Q. I read that the Super Bowl won’t be in 4K this year. Again. But I don’t understand. I also read an article that said CBS was using 4K cameras at the game. If they are using 4K cameras, why don’t they just do the game in 4K?! — Sloan, Santa Fe, New Mexico.
Sloan, many people feel like you do. They can’t understand why CBS isn’t doing the Super Bowl in 4K when they are employing 16 4K cameras at the game. What’s the point of the 4K cameras if you’re not going to broadcast in 4K, right?
Well, as always, it’s not as simple as it seems.
First, CBS is using 115 cameras at this year’s Super Bowl. Yes, 115.
So while it may seem like 16 4K cameras is a lot, they represent less than 15 percent of the network’s coverage of the field, and surrounding areas. CBS couldn’t deliver a dedicated 4K broadcast unless they upgraded at least a large portion of the remaining cameras to 4K. And that would be very expensive. (By the way, the 4K cameras are being used to provide sharper close-ups of the action, particularly around the end zones.)
Which brings me to the second point.
CBS isn’t using all 4K cameras — and doing a separate 4K production — because the network has obviously decided it’s not worth the investment. The number of Americans who own 4K TV are still less than 25 percent, and the number who actually watch events and shows in 4K is much smaller.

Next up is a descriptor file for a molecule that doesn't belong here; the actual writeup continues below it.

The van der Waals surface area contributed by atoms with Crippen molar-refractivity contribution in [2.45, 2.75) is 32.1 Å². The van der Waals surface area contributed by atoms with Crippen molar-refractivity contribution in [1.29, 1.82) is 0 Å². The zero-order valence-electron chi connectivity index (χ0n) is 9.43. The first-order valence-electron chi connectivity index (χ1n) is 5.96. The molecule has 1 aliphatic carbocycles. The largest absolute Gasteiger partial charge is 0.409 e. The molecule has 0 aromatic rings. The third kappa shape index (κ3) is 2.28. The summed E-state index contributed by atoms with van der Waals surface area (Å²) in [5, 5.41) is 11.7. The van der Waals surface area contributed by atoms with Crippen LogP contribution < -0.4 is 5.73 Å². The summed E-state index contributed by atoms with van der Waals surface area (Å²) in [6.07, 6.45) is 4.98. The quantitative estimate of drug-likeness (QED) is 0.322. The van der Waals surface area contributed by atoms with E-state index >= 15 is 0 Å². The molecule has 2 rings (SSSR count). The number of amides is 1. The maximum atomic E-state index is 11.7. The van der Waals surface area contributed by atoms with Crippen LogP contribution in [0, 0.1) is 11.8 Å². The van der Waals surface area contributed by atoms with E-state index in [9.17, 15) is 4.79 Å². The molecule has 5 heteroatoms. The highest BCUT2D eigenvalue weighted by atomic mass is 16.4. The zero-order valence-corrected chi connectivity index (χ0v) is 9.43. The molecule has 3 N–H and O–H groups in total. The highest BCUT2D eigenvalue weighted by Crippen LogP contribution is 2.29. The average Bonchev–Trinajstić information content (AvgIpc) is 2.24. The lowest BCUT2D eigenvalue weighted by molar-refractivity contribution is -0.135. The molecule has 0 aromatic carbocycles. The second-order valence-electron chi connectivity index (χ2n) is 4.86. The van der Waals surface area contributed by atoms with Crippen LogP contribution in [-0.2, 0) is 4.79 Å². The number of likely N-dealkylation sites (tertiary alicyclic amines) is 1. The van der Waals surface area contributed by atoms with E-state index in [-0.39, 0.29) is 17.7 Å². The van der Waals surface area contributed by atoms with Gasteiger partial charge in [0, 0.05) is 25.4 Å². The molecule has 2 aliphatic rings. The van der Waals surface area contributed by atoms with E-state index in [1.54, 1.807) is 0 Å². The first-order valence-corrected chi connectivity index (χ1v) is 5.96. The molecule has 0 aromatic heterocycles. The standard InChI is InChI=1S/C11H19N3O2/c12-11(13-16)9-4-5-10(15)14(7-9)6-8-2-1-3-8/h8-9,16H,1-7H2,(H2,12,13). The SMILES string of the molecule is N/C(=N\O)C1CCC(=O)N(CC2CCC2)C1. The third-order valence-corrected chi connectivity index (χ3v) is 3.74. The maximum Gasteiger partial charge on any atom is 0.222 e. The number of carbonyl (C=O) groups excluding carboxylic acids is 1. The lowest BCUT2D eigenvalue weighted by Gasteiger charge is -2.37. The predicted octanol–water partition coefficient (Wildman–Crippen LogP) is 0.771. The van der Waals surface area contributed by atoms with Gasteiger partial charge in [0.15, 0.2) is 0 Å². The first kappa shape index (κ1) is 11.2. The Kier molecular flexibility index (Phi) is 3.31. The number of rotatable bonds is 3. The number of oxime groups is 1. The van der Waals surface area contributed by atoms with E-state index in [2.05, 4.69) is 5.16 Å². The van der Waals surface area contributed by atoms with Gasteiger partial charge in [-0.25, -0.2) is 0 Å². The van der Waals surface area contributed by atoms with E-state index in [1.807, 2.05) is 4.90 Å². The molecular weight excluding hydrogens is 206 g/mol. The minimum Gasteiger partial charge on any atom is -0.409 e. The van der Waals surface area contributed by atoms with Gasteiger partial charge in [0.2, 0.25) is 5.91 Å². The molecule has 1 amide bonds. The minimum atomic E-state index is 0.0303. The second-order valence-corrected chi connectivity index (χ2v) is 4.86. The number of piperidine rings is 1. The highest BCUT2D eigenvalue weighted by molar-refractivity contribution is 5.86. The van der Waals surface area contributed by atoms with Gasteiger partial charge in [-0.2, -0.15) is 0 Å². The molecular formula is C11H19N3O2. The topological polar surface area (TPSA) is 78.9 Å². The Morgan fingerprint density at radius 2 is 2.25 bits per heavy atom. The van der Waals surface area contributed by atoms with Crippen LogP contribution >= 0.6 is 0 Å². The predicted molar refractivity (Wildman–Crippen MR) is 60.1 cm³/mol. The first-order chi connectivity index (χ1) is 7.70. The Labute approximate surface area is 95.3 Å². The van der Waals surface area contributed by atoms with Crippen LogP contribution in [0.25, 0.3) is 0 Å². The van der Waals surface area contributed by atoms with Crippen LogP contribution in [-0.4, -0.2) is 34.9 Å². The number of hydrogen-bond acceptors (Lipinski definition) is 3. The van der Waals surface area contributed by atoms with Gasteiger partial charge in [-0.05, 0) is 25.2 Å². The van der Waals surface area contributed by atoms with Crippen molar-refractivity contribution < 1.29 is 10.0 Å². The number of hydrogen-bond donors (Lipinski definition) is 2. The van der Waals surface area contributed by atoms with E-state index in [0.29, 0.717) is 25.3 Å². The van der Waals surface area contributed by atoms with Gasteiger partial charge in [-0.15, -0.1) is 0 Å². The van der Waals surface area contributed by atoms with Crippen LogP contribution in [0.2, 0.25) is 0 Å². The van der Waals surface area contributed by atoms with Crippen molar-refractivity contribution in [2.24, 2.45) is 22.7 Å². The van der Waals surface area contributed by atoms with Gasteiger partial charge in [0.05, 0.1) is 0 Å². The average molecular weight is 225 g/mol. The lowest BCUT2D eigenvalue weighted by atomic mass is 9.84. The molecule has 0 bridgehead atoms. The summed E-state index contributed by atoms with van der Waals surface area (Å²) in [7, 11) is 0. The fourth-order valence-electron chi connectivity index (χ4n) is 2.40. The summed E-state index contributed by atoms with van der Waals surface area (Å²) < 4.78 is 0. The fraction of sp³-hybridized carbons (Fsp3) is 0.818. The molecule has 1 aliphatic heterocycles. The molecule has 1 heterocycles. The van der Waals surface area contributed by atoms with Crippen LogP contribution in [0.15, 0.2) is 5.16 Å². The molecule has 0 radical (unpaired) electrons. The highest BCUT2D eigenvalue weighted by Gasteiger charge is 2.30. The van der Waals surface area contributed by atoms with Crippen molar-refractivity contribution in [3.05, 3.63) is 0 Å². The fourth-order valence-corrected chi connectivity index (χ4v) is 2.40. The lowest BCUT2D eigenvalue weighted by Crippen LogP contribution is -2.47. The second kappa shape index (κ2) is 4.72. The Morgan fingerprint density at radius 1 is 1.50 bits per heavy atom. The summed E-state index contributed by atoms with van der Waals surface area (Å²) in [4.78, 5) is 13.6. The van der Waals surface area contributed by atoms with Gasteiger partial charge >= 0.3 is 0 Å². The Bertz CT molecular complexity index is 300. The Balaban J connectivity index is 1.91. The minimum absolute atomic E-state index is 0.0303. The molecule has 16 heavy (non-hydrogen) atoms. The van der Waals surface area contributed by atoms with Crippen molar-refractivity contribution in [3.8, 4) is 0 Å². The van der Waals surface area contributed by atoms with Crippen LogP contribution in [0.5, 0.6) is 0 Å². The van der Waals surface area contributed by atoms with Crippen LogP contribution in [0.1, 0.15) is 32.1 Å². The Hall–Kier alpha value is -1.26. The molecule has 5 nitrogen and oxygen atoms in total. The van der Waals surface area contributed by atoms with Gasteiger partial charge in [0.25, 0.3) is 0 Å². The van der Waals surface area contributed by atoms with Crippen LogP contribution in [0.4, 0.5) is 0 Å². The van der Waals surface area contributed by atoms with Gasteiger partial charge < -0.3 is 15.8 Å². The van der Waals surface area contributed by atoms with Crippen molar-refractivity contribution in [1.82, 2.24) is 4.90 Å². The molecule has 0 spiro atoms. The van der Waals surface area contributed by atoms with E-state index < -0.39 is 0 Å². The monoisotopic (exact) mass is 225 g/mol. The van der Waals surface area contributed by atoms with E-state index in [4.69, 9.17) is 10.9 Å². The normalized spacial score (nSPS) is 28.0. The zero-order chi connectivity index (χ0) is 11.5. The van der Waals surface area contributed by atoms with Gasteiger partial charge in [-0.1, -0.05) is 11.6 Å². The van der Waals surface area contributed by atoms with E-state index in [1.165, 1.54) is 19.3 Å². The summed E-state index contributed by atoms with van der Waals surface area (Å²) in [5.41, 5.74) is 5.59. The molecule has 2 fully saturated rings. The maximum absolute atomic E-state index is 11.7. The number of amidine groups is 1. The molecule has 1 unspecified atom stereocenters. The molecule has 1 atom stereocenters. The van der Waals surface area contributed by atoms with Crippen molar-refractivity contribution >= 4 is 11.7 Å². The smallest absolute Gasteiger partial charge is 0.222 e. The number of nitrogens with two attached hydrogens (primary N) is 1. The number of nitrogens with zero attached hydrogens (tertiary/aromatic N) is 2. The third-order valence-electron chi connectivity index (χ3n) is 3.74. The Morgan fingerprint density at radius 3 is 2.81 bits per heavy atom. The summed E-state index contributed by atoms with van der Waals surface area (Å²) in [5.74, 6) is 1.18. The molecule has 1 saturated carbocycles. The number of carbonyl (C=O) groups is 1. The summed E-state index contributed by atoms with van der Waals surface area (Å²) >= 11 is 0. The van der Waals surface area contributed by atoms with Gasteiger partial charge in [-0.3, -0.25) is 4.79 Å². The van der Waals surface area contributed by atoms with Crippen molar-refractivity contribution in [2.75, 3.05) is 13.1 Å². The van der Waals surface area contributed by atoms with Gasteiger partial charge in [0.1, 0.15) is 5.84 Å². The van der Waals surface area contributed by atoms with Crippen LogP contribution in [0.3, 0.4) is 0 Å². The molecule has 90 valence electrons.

There are many reasons for that, including the fact that there is relatively little programming available in 4K. The networks, such as CBS, don’t broadcast anything in 4K, and neither do the basic cable and premium channels, such as AMC, E!, Comedy Central, HBO, Showtime and Starz.. Basically, if you want to watch 4K, you have to subscribe to a streaming service such as Netflix or Amazon Prime.
But let’s say CBS decided to be a pioneer this year and offer the game in 4K.
Who would distribute it?
DIRECTV and Dish are the only two major pay TV providers who air live events in 4K. Comcast doesn’t. Charter doesn’t. Verizon FiOS doesn’t. Well, you get the idea.
So if CBS spent a small fortune on a 4K production, it wouldn’t be seen by anyone other than subscribers to DIRECTV and Dish.
Now you can say that CBS could stream the game in 4K, which would make it available to everyone online. But a live 4K stream requires you to have an Internet plan with speeds at least capable of 50 Mbps. (Otherwise, the stream will be frequently interrupted by buffering and other technical snafus.)
The number of Americans who subscribe to a 50 Mbps plan or higher is still relatively small so why should CBS invest in a 4K stream only to reach a relatively small audience.
See, Sloan, there are many reasons why CBS has punted on a 4K broadcast this year. But next year could be different with Internet speeds improving, and the cost of 4K infrastructure declining.
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— Phillip Swann